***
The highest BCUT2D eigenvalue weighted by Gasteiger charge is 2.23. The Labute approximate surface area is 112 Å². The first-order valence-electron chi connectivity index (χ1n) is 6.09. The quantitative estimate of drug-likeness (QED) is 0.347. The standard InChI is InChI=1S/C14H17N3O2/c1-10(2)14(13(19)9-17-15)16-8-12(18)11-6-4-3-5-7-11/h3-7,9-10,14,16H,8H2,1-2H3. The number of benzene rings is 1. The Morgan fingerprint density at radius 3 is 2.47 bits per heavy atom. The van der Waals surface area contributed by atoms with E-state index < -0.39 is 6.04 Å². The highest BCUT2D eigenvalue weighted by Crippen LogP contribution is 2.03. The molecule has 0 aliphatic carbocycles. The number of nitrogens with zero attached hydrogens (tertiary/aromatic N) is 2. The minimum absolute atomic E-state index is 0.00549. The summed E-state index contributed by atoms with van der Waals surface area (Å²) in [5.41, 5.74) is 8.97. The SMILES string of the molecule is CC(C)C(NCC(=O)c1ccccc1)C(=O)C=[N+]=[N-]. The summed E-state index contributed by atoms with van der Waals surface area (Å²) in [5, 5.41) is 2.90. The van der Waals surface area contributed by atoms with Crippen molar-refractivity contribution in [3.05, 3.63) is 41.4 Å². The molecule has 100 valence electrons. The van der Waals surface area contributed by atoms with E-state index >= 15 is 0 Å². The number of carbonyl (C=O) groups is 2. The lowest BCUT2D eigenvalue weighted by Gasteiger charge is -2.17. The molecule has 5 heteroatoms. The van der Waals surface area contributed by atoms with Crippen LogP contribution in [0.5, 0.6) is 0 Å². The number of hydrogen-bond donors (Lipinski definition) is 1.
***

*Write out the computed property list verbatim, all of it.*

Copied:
The highest BCUT2D eigenvalue weighted by Gasteiger charge is 2.23. The Labute approximate surface area is 112 Å². The first-order valence-electron chi connectivity index (χ1n) is 6.09. The quantitative estimate of drug-likeness (QED) is 0.347. The standard InChI is InChI=1S/C14H17N3O2/c1-10(2)14(13(19)9-17-15)16-8-12(18)11-6-4-3-5-7-11/h3-7,9-10,14,16H,8H2,1-2H3. The number of benzene rings is 1. The Morgan fingerprint density at radius 3 is 2.47 bits per heavy atom. The van der Waals surface area contributed by atoms with E-state index < -0.39 is 6.04 Å². The highest BCUT2D eigenvalue weighted by Crippen LogP contribution is 2.03. The molecule has 0 aliphatic carbocycles. The number of nitrogens with zero attached hydrogens (tertiary/aromatic N) is 2. The minimum absolute atomic E-state index is 0.00549. The summed E-state index contributed by atoms with van der Waals surface area (Å²) in [5.41, 5.74) is 8.97. The SMILES string of the molecule is CC(C)C(NCC(=O)c1ccccc1)C(=O)C=[N+]=[N-]. The summed E-state index contributed by atoms with van der Waals surface area (Å²) in [5, 5.41) is 2.90. The van der Waals surface area contributed by atoms with Crippen molar-refractivity contribution in [3.05, 3.63) is 41.4 Å². The molecule has 100 valence electrons. The van der Waals surface area contributed by atoms with E-state index >= 15 is 0 Å². The number of carbonyl (C=O) groups is 2. The lowest BCUT2D eigenvalue weighted by Gasteiger charge is -2.17. The molecule has 5 heteroatoms. The van der Waals surface area contributed by atoms with Crippen LogP contribution in [0.5, 0.6) is 0 Å². The number of hydrogen-bond donors (Lipinski definition) is 1.